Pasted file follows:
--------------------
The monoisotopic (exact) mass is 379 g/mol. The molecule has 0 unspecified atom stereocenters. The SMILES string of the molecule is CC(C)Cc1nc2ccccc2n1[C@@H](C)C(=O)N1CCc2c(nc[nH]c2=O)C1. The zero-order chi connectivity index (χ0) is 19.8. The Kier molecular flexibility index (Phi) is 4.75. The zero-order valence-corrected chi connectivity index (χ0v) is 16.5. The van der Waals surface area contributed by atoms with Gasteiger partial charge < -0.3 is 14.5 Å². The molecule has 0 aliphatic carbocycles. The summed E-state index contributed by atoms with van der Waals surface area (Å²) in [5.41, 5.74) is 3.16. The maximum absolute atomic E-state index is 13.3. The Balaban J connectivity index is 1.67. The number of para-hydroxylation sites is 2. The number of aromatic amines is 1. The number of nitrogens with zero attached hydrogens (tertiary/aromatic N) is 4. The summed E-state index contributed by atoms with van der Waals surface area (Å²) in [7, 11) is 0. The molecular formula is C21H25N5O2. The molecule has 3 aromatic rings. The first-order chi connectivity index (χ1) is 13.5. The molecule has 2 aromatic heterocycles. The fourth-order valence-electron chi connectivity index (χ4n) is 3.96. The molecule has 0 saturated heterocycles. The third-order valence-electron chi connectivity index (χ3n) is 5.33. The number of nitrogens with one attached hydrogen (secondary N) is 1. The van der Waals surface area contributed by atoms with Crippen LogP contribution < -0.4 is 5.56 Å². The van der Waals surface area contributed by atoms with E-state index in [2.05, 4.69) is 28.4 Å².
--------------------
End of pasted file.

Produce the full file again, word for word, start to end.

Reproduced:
The monoisotopic (exact) mass is 379 g/mol. The molecule has 0 unspecified atom stereocenters. The SMILES string of the molecule is CC(C)Cc1nc2ccccc2n1[C@@H](C)C(=O)N1CCc2c(nc[nH]c2=O)C1. The zero-order chi connectivity index (χ0) is 19.8. The Kier molecular flexibility index (Phi) is 4.75. The zero-order valence-corrected chi connectivity index (χ0v) is 16.5. The van der Waals surface area contributed by atoms with Gasteiger partial charge < -0.3 is 14.5 Å². The molecule has 0 aliphatic carbocycles. The summed E-state index contributed by atoms with van der Waals surface area (Å²) in [5.41, 5.74) is 3.16. The maximum absolute atomic E-state index is 13.3. The Balaban J connectivity index is 1.67. The number of para-hydroxylation sites is 2. The number of aromatic amines is 1. The number of nitrogens with zero attached hydrogens (tertiary/aromatic N) is 4. The summed E-state index contributed by atoms with van der Waals surface area (Å²) in [7, 11) is 0. The molecular formula is C21H25N5O2. The molecule has 3 aromatic rings. The first-order chi connectivity index (χ1) is 13.5. The molecule has 2 aromatic heterocycles. The fourth-order valence-electron chi connectivity index (χ4n) is 3.96. The molecule has 0 saturated heterocycles. The third-order valence-electron chi connectivity index (χ3n) is 5.33. The number of nitrogens with one attached hydrogen (secondary N) is 1. The van der Waals surface area contributed by atoms with Crippen LogP contribution < -0.4 is 5.56 Å². The van der Waals surface area contributed by atoms with E-state index in [2.05, 4.69) is 28.4 Å².